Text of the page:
Indian and Chinese armies rushed in additional troops in areas around Pangong Tso lake and Galwan Valley in Ladakh, signalling hardening of their aggressive posturing two weeks after they were engaged in a fierce face-off, military sources said on Wednesday.
It is learnt that India’s top military brass is constantly monitoring the evolving situation even as the United Stated said, the aggressive behaviour by Chinese troops was a reminder of the threat posed by China.
The area around Galwan has been a point of friction between the two sides for over six decades. They had had a showdown over it in 1962 as well. Sources said, following a big increase in the Chinese presence, India also has sent in reinforcements to keep a hawk-eyed vigil in the area.
The sources said, the Chinese side has taken a strong exception to India undertaking construction of a key road around the Galwan river.
EVEN as the world seems to come together to blast China for the spread of coronavirus everywhere, and even as possibilities emerge that India may gain an upper hand in international activity around the World Health Organisation’s probe into the corona origin, Beijing appears to have stepped up pressure on New Delhi with an idea of winning its silence. While this is in tune with the Chinese approach until now, there appears to be a serious miscalculation in Beijing’s thinking. For, there is a vast difference between India of 1962 and India of 2020, something Beijing seems to have chosen to ignore for reasons best known to the Chinese leadership.
It is surprising that China has refused to do a reality check in such crucial times when the world is experiencing edgy nerves. Had Beijing done that reality check, it would have avoided a confrontation with India at this particular juncture of its growing international isolation.
China should have seen the wisdom in India’s cautious health diplomacy vis-a-vis World Health Organisation (WHO). Though increasing evidence is emerging against China on the coronavirus issue, India has refused to indulge in blame-game. In the past 3-4 months, India also has offered to help China in whatever manner as Beijing fought back the corona infection, in the process earning a Chinese appreciation that India was proving its friendship credentials. Through the corona crisis, India has continued to have exchanges with China on various specific and general healthcare issues. In the past 4-5 years, India also stepped up its diplomatic exchange with China through formal and informal meets and summits at various levels, particularly following the famous 72-day face-off between Indian and Chinese troops at Doka La at the tri-junction of borders of the two countries with Bhutan.
As a result of that sustained and assertive diplomacy, the friction between New Delhi and Beijing came down to a near-nil point, raising hope of a better mutual understanding between the two global powers. Though the entire exercise may have appeared as mainly an Indian initiative, its outward success would not have been possible if China had not consented to it in form and content.
Even as these developments started underlining the India-China ties, the world realised that India was clearly and definitively assertive about its idea of mutuality. It spoke from a point of strength -- both military and economic -- and sought a Chinese reciprocation. The world lauded India’s approach for its non-apologetic form and content and its core of assertion of identity and self-respect.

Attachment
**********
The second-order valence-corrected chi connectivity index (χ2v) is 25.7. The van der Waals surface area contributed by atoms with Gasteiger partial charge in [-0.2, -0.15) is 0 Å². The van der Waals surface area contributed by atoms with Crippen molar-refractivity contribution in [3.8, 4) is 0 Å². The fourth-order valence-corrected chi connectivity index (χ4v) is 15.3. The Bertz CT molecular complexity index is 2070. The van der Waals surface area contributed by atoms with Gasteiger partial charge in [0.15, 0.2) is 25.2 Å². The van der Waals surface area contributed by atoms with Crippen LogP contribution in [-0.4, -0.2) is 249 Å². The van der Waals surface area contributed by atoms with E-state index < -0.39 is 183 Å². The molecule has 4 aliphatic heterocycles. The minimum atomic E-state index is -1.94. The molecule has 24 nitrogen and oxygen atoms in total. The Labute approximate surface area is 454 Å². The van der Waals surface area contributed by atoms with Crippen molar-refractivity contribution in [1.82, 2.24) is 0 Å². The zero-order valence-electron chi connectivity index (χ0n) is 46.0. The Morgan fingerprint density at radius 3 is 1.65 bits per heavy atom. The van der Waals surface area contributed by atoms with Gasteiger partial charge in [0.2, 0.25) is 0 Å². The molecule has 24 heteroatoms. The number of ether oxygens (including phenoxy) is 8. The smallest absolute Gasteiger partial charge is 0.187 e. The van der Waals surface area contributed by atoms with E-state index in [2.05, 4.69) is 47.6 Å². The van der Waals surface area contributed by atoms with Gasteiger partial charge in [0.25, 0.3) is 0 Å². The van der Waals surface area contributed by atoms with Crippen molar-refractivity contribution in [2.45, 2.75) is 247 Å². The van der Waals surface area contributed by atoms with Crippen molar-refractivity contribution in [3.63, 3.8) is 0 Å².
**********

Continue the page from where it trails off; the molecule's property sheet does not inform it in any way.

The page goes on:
However, there is a problem with Chinese psychology, which the legendary diplomat Dr. Henry Kissinger, former US Secretary of State, talks about in his seminal book “China”, offering amazing historical analysis of Beijing’s arrogance and weakness.
In actual sense, the Chinese character has an inexplicably negative occultism that defies definition. Being unpredictable is one of the core values of the Chinese character.
Unfortunately for China, India has read this dimension most correctly, and has redefined its parameters of mutuality of relations with Beijing, invariably expanding its footprint in the diplomatic arena, much to the Chinese annoyance. Despite its so-called upper hand in many matters since 1962, China could not comprehend the slow rise of India’s growth trajectory in every which the way. And the past 5-6 years made China increasingly quizzical about India’s rise. It did go along with Indian initiative, but harboured a sly ambition to beat India down directly or indirectly. The current Galwan Valley issue, or its support to Nepal on the Kalapani part of the map, appears to be an attempt to browbeat India. And this is the serious miscalculation Beijing has gotten into.
It is certainly surprising that Beijing could make such a mistake of not understanding the difference between 1962 and 2020!
No matter all the details, it would only be a matter of time before Beijing settles down to a sensible withdrawal of aggressive posturing. It may continue with its needling as part of its blow-hot-blow-cold approach, but would eventually take a step back ostensibly for the time being.
India does not mind all this -- since it has built a strong mind and muscle over the past 58 years since 1962. Indian patience and persistence are actually matching the Chinese tactics. And so long as that is the reality, the Galwan Valley posturing is more likely to be what diplomacy understands as “local action”.
Of course, the world will see the Chinese overtures as serious miscalculations of the situation, and also perhaps as its growing edginess that its current international isolation has brought to fore.